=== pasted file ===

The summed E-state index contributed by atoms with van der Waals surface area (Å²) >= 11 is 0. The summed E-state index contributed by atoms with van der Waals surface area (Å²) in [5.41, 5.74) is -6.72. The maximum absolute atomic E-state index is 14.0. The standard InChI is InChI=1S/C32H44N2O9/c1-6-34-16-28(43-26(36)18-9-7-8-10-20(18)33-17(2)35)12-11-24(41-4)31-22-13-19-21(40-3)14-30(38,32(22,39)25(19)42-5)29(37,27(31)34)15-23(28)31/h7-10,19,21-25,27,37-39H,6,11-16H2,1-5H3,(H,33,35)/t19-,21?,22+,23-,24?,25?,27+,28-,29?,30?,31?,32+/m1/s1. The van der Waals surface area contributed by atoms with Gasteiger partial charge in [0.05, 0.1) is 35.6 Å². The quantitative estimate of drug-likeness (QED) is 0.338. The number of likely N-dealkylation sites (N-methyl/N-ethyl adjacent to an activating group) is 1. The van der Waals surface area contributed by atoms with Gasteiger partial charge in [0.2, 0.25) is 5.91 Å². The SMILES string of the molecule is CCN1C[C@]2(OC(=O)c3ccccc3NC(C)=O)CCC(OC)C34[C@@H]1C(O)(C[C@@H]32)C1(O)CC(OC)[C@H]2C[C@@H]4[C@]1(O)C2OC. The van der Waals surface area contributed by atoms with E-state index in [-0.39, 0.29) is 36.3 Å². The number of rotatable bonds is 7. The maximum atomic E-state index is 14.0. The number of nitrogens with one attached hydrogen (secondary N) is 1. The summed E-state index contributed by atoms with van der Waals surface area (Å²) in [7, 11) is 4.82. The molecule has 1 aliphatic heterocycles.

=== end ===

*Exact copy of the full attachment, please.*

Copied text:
The summed E-state index contributed by atoms with van der Waals surface area (Å²) >= 11 is 0. The summed E-state index contributed by atoms with van der Waals surface area (Å²) in [5.41, 5.74) is -6.72. The maximum absolute atomic E-state index is 14.0. The standard InChI is InChI=1S/C32H44N2O9/c1-6-34-16-28(43-26(36)18-9-7-8-10-20(18)33-17(2)35)12-11-24(41-4)31-22-13-19-21(40-3)14-30(38,32(22,39)25(19)42-5)29(37,27(31)34)15-23(28)31/h7-10,19,21-25,27,37-39H,6,11-16H2,1-5H3,(H,33,35)/t19-,21?,22+,23-,24?,25?,27+,28-,29?,30?,31?,32+/m1/s1. The van der Waals surface area contributed by atoms with Gasteiger partial charge in [0.05, 0.1) is 35.6 Å². The quantitative estimate of drug-likeness (QED) is 0.338. The number of likely N-dealkylation sites (N-methyl/N-ethyl adjacent to an activating group) is 1. The van der Waals surface area contributed by atoms with Gasteiger partial charge in [0.2, 0.25) is 5.91 Å². The SMILES string of the molecule is CCN1C[C@]2(OC(=O)c3ccccc3NC(C)=O)CCC(OC)C34[C@@H]1C(O)(C[C@@H]32)C1(O)CC(OC)[C@H]2C[C@@H]4[C@]1(O)C2OC. The van der Waals surface area contributed by atoms with E-state index in [-0.39, 0.29) is 36.3 Å². The number of rotatable bonds is 7. The maximum atomic E-state index is 14.0. The number of nitrogens with one attached hydrogen (secondary N) is 1. The summed E-state index contributed by atoms with van der Waals surface area (Å²) in [7, 11) is 4.82. The molecule has 1 aliphatic heterocycles.